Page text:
Could a Pregnant Mom’s Diet Impact Child’s Drug Abuse?
For all potential mothers, this is an interesting little tidbit of potentially useful research when it comes to being pregnant and trying to take care of yourself in the best possible way to promote positive health in your children.
Recently researchers at the Rockefeller University conducted a study with rats, where they determined a mother’s consumption of a fat-rich diet during pregnancy increases her offspring’s risk of a combined alcohol and nicotine abuse in adolescence.
So the question is, with people is the effect the same? Can a pregnant mother’s diet seriously impact the possibility of addiction in the children?
Substance Abuse Study
The study was performed at Rockefeller by Olga Karatayev in the Neurobiology Laboratory of Dr. Sarah Leibowitz. The information presented by this was collected in efforts to provide insight into early life factors that contribute to substance abuse, and the total results through the survey are set to be presented this week at the Annual Meeting of the Society for the Study of Ingestive Behavior (SSIB).
It has been established through clinical studies there is a link present between alcohol abuse and nicotine use, and excessive drinking is commonly associated with greater smoking. For anyone who has ever been a drinker you probably notice this. Even people who don’t regularly smoke might have a few cigarettes while drinking alcohol.
The question initially presented was: what is contributing to this co-abuse of alcohol and nicotine that has become more evident in recent years?
Most animal studies of co-abuse combine oral consumption of alcohol with intravenous self-administration of nicotine, but Karatayev and Leibowitz developed a different approach that involves training the rats to press a lever to receive small infusions through an IV tube of either alcohol or nicotine alone, or of both in combination.
The evidence created by the investigation revealed that when the mother of the rats had a diet consisting of high-fat foods it caused the offspring to treat the nicotine as more rewarding, especially when it was combined with alcohol, in comparison to the rat children of mothers eating a low-fat diet.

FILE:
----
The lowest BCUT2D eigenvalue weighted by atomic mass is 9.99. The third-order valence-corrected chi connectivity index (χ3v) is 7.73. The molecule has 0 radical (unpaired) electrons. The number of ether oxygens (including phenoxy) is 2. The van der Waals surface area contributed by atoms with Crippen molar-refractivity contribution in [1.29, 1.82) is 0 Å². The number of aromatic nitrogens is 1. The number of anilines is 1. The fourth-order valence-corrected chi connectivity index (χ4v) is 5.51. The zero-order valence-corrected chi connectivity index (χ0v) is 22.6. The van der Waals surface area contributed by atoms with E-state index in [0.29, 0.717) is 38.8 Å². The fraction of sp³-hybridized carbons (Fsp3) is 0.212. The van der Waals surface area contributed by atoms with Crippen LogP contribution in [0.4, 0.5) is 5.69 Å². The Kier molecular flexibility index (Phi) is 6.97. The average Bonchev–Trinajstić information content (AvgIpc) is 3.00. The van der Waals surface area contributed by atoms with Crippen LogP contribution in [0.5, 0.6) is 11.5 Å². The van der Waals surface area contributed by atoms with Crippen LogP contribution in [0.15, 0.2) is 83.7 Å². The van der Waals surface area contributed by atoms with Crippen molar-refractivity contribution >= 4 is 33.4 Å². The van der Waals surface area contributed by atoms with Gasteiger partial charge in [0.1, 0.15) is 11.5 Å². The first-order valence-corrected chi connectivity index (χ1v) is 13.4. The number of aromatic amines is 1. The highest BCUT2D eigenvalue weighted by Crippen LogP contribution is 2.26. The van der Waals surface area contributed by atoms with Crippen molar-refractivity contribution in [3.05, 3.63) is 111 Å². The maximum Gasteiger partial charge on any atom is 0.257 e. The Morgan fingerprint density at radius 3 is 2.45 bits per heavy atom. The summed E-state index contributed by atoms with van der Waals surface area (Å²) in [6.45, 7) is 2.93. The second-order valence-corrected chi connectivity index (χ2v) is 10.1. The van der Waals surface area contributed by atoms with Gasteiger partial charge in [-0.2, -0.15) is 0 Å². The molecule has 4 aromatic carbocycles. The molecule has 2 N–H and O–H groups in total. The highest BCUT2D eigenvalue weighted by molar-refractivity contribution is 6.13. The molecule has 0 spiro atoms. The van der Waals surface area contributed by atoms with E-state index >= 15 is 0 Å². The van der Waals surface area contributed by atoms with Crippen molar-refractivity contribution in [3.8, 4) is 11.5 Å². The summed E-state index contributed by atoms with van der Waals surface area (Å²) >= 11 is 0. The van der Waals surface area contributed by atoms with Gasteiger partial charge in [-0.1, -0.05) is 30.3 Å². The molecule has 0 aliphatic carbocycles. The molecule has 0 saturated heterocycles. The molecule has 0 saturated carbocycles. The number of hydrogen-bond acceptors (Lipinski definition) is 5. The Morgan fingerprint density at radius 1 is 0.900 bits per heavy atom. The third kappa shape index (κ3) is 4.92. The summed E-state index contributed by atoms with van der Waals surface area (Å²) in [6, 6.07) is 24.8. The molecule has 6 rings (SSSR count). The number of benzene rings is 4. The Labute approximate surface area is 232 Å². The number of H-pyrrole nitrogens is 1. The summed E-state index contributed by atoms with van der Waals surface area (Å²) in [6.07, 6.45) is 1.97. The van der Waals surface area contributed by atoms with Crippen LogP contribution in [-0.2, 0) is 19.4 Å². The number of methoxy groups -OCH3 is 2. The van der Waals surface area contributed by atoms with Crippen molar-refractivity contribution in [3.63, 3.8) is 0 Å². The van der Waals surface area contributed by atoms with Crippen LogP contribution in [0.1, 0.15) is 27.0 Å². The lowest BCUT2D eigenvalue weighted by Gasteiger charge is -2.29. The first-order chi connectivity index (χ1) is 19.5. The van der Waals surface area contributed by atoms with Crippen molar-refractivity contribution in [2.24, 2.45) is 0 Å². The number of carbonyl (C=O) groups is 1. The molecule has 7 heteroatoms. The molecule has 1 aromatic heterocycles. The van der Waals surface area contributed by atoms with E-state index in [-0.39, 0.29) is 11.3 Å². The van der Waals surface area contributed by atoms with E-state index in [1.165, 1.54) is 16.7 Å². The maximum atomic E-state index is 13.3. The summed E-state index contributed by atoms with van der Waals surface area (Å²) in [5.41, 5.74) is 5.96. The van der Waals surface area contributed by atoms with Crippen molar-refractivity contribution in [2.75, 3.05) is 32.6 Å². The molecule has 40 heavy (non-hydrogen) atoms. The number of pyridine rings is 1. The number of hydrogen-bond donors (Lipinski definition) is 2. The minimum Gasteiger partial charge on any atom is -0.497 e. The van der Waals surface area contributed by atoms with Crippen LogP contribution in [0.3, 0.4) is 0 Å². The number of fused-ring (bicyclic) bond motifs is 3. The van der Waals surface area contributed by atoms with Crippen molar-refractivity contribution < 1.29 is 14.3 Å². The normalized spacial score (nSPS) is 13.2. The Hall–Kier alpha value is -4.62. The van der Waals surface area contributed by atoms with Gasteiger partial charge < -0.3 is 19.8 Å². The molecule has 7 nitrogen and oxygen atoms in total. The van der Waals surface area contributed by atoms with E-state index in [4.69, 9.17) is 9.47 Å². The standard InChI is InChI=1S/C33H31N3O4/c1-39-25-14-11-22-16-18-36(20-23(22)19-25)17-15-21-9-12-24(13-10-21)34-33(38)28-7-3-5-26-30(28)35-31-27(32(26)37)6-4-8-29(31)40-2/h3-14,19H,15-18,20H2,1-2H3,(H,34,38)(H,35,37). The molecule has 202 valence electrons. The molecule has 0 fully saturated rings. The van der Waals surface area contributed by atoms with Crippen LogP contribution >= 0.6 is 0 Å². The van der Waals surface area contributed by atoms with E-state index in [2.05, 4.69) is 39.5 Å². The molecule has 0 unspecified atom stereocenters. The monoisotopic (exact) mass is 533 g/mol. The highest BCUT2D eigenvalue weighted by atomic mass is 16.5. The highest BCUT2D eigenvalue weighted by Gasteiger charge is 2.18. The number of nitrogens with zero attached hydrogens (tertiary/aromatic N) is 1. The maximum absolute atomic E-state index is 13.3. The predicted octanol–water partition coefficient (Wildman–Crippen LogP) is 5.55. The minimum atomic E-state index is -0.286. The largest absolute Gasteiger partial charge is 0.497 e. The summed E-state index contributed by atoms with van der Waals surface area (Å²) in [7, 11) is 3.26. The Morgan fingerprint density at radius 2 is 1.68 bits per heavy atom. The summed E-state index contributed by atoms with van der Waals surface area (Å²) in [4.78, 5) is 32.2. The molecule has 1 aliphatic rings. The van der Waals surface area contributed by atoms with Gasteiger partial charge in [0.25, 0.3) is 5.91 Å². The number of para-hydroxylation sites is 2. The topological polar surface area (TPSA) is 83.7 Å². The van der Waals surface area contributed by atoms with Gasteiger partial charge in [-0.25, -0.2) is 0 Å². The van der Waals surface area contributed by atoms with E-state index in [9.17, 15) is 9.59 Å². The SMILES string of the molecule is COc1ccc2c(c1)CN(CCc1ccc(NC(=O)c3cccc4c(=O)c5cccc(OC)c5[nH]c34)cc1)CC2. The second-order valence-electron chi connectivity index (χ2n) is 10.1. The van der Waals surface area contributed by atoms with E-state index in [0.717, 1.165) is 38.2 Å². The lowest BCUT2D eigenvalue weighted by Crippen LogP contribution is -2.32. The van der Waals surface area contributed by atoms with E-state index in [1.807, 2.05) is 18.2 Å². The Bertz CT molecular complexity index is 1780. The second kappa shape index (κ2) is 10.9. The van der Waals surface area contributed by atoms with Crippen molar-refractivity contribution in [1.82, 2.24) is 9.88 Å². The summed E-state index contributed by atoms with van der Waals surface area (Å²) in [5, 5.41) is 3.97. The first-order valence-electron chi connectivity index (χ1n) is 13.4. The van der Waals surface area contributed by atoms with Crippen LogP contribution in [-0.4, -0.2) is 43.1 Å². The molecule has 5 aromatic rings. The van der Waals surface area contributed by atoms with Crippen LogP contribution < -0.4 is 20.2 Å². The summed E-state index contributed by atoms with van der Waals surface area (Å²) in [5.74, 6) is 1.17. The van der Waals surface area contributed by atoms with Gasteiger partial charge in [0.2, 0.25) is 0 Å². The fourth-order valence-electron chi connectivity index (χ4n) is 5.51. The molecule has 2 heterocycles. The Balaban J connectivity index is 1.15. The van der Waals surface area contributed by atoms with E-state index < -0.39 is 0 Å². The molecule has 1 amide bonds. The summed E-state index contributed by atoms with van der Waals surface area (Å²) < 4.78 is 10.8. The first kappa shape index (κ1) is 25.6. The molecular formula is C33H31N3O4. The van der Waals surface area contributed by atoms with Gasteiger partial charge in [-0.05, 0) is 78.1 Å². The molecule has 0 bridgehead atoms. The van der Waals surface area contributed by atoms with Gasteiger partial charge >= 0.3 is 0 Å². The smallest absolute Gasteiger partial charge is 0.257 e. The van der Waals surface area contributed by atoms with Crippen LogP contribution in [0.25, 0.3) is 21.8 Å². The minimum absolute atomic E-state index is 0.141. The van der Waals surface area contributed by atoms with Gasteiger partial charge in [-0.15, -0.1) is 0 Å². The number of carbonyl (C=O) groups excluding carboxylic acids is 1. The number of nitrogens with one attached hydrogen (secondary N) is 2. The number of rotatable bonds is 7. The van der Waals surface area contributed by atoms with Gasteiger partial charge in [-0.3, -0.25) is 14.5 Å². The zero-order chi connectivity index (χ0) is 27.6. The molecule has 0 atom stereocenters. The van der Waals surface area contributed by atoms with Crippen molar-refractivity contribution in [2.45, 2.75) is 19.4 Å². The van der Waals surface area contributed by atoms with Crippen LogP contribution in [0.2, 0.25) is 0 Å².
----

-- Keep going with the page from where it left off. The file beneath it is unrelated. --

How did they reach this conclusion?
Well, the researchers changed the test, requiring the young rats to work progressively harder at pressing the lever to receive the drugs offered to them. Part of what they realized was 2 very interesting things:
- Fat-exposed rats kept working to obtain the next dose after the control rats gave up
- Fat-exposed rats also took significantly larger amounts of the alcohol plus nicotine mixture than of nicotine alone, an effect not evident in the low-fat control condition
This study is the very first time that exposure to a fat-rich diet in utero has been demonstrated to create greater susceptibility to the excessive abuse of alcohol and nicotine during adolescence. If this research stay consistent with people, does that mean human mothers avoiding fatty foods could help protect their children from drug or alcohol abuse?
Diet and Other Drugs
Similar studies at Rockefeller laboratory have led Karatayev and Leibowitz to propose how changes to specific brain systems during development could be what establish the link between maternal fat consumption and adolescents’ alcohol and nicotine abuse.
What appears to be a factor in this theory is a class of chemical signals called neuropeptides, which ordinarily act in the hypothalamus region of the brain to promote food intake. As it stands data suggests these chemical signals in also promote drug-seeking as well.
The neuropeptides stimulated by fat intake in adult animals are similarly responsive in the embryo, so fat exposure in the parents increases the growth of more neurons in these specific brain areas, which creates a long-lasting increase in levels and activity of the chemicals during adolescence that are likely to increase the risk for drug abuse.
Basically, the hypothesis behind this says by eating excessive high-fat foods during pregnancy a mother is conditioning the unborn child’s brain to chemically crave the same level of stimulation, which it often finds in excessive alcohol or drug use. For human mothers this has yet to be examined and proven, but still the idea doesn’t sounds beyond any reasoning considering the science supporting it.
Only further research can truly tell us what kind of real threat a diet can present to drug abuse in children, but the idea is a very interesting one. Could resisting fat for 9 months give your child a better chance later in life with resisting the urge to use?
As a parent people always want to protect their children, and some parents would take all the blame for a child’s issues with addiction, but you should focus on what is most important; getting your child the help they need to save their life. If you or someone you love is struggling with substance abuse or addiction, please call toll-free 1-800-777-9588